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Apple in 2022: what Stuff wants to see

Stuff’s Apple wish-list for the next 12 months

As we emerge blinking from a pile of wrapping paper, Stuff’s editor barks: “It’s time to put on your guessing trousers! Blast Apple 2022 rumours at the internet! Say random things about how the iPhone 14 Pro Max will be made entirely of bees!”

Actually, he didn’t. Possibly because he’s still under a pile of wrapping paper himself. But mostly because this is Stuff and we don’t do that kind of thing. Instead, we’re munching on the last mince pie and mulling over what we hope Apple will send our way this year.

(If anyone can sneak this list into Tim Cook’s Reminders app, we’d be most grateful.)

Take Mac desktops to the Max

Last year, we got a new MacBook Pro and then an even bigger new MacBook Pro. They were both very pro indeed. But desktop pro Macs haven’t yet seen the same love, with the iMac Pro quietly disappeared and the Intel Mac Pro soldiering on, trying to convince people to spend over five grand in order to party like it’s 2019. Successor systems need to rock up this year, sporting efficient, powerful Apple silicon.

Squash all the bugs

When software goes wrong, there’s a tendency to think “this is me”. Increasingly with Apple, you think: “Actually, no – it’s you.” 2021 wasn’t a high point for Apple in this regard. The internet was flooded with people who couldn’t use widgets on their mobile devices (they’re still broken on a Stuff iPad Pro); iCloud remains a mess regarding syncing (as in, the thing it’s primarily designed to do); and numerous other niggles suggest Apple’s software QA isn’t nearly as tight as its hardware QA. That needs to change.

Think different with design

Apple must keep up the momentum on reimagining Macs in meaningful ways. We were sceptical of the 24in iMac until we had one on our desk. It blended into the home rather than feeling like an intrusive piece of tech kit. Natch, pro Macs will need to scream about their raw power, but what of the MacBook Air and Mac Mini? Colour and friendliness rather than a slab of grey for the former? Something – finally – properly mini for the latter?

Start a Mac upgrade programme

In 2015, Apple provided a new way to access an iPhone. The iPhone Upgrade Programme has you take out a 0% APR loan for an iPhone and AppleCare, which nets you a new iPhone for a manageable monthly payment. You can keep the programme going and upgrade annually or complete the current cycle’s loan and retain the most recent device. In the US, Apple’s introduced something broadly similar for business partners and notebooks. We’d like to see that extended to consumers and all Macs.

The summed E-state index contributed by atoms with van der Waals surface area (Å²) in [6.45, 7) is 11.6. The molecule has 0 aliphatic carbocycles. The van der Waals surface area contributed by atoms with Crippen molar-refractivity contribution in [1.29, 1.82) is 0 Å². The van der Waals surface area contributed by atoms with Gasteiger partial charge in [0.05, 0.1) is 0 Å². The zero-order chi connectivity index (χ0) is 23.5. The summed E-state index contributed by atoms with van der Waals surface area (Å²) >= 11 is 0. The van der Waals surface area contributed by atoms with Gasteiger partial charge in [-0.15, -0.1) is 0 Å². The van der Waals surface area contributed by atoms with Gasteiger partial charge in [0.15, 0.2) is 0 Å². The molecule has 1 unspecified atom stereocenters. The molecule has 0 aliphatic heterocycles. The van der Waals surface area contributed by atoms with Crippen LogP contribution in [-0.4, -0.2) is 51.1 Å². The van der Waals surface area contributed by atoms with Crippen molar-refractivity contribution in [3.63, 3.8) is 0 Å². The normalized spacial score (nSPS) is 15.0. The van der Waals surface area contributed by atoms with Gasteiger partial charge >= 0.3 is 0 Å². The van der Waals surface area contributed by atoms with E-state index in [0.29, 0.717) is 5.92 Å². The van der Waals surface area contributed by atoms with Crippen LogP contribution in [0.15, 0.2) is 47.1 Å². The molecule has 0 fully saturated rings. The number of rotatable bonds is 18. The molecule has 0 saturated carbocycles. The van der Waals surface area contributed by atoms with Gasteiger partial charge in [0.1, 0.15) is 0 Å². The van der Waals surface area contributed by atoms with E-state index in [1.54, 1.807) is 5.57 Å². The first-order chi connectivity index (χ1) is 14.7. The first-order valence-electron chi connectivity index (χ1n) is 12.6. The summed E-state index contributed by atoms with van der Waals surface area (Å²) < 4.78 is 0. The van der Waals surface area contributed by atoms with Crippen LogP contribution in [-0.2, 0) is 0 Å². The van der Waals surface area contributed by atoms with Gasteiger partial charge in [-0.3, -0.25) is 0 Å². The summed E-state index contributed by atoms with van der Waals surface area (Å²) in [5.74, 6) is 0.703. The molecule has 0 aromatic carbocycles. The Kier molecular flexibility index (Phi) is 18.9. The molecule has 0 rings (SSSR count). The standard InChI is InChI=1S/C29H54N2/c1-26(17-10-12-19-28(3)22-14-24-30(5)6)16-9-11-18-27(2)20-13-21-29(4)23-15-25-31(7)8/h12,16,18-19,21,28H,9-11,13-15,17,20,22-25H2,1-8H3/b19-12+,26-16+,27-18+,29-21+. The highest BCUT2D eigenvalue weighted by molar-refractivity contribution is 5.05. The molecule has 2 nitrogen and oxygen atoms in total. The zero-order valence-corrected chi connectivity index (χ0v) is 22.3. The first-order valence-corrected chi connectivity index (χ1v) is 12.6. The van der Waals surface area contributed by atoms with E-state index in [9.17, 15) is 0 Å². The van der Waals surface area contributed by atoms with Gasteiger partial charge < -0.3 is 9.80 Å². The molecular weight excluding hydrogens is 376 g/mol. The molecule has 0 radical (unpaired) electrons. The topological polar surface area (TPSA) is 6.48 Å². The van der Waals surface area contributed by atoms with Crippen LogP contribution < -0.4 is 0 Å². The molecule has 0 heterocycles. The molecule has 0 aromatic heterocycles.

Bring back Touch ID

Touch ID never entirely went away, but we mean bring it back to iPhone. COVID isn’t going anywhere, and demanding masked folks also have an Apple Watch or repeatedly tap in a passcode to unlock an iPhone doesn’t feel very Apple. (OK, maybe “buy another expensive thing to make things work” is quite Apple, to be fair.) The iPad Air and iPad mini smartly integrate Touch ID into the power button. The iPhone 14 should follow suit.

Finally get gaming

This is a big ask, but at some point Apple needs to elevate someone to a position of power who loves and gets games in the same way its exec team loves music. Right now, the Mac game ecosystem has been hit by yet another transition, the Mac App Store games selection is abysmal, discoverability of quality mobile games is poor, streaming on mobile remains demonised, and Apple Arcade is increasingly disappointing, relying on rebadged premium titles and originals that are freemium games with the IAP ripped out.

Don’t forget the iPod touch

There’s a good chance Apple has forgotten about its iPhone without the phone bit. Head to Apple’s Store page and try to find one without resorting to search. No? We couldn’t figure it out either. But the iPod touch is fantastic and portable – ideal for kids when you need a small, light device to do most of what an iPhone can. Shove a compass and a more modern chip in there than the A10 Fusion and we’ll be good to go.

Simplify product lines

With Apple reworking a bunch of its products, it feels like there’s space for streamlining the line-up over the coming year, thereby making it less confusing. We already have the 24in iMac. There will be a bigger one, but do we need that and an iMac Pro? Perhaps the bigger one can just be the iMac Pro? Similarly, maybe it’s time to retire the MacBook Air branding and bring back the MacBook for folks who don’t want to go pro.

Make a headset for the rest of us

Apple creates technology people actually need rather than what they think they need. The company meaningfully disrupted the PC space multiple times, along with reimagining smartphones and wearables. Headsets are next, and Apple needs to leverage the company’s prowess in AR and spatial audio in a manner that goes beyond niche fare, thereby making a product for everyone. (Although: Apple. So it’ll start life as a headset for ‘everyone with deep pockets’. Still, it’s a start.)

Dial down the notches

Apple isn’t the only company to add notches to smartphones, but the notch increasingly feels like a design element in part used to differentiate its products. If so, it’s a horrible one. Although not the world’s biggest distraction, the notch impacts on immersive smartphone experiences, with apps and games not always bearing it in mind. Seeing it rock up on a MacBook Pro wasn’t ideal. But we shudder to think how intrusive a notch would be on a redesigned MacBook Air with a white bezel or – horrors! – an iPad.